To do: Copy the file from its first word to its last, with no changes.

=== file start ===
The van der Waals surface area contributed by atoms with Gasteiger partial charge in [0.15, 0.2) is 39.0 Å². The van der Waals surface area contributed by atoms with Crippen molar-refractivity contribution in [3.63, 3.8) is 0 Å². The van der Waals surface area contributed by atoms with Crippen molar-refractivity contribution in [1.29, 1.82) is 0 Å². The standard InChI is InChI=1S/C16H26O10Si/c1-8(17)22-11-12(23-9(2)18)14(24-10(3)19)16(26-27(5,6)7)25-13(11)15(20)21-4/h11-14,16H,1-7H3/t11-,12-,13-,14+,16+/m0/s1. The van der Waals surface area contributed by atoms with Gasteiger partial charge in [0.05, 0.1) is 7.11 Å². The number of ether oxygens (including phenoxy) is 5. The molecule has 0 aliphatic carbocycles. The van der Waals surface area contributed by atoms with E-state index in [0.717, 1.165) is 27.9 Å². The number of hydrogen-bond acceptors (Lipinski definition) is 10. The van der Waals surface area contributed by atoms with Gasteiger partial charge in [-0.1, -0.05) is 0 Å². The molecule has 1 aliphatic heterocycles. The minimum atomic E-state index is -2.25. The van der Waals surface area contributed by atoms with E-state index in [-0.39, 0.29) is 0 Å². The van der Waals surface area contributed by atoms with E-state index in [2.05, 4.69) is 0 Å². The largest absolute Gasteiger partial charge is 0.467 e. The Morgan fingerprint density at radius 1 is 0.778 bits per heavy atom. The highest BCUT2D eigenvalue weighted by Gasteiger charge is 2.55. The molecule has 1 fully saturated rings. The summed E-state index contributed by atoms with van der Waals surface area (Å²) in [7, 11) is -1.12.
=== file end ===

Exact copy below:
The van der Waals surface area contributed by atoms with Gasteiger partial charge in [0.15, 0.2) is 39.0 Å². The van der Waals surface area contributed by atoms with Crippen molar-refractivity contribution in [3.63, 3.8) is 0 Å². The van der Waals surface area contributed by atoms with Crippen molar-refractivity contribution in [1.29, 1.82) is 0 Å². The standard InChI is InChI=1S/C16H26O10Si/c1-8(17)22-11-12(23-9(2)18)14(24-10(3)19)16(26-27(5,6)7)25-13(11)15(20)21-4/h11-14,16H,1-7H3/t11-,12-,13-,14+,16+/m0/s1. The van der Waals surface area contributed by atoms with Gasteiger partial charge in [0.05, 0.1) is 7.11 Å². The number of ether oxygens (including phenoxy) is 5. The molecule has 0 aliphatic carbocycles. The van der Waals surface area contributed by atoms with E-state index in [0.717, 1.165) is 27.9 Å². The number of hydrogen-bond acceptors (Lipinski definition) is 10. The van der Waals surface area contributed by atoms with Gasteiger partial charge in [-0.1, -0.05) is 0 Å². The molecule has 1 aliphatic heterocycles. The minimum atomic E-state index is -2.25. The van der Waals surface area contributed by atoms with E-state index in [-0.39, 0.29) is 0 Å². The van der Waals surface area contributed by atoms with E-state index in [2.05, 4.69) is 0 Å². The largest absolute Gasteiger partial charge is 0.467 e. The Morgan fingerprint density at radius 1 is 0.778 bits per heavy atom. The highest BCUT2D eigenvalue weighted by Gasteiger charge is 2.55. The molecule has 1 fully saturated rings. The summed E-state index contributed by atoms with van der Waals surface area (Å²) in [7, 11) is -1.12.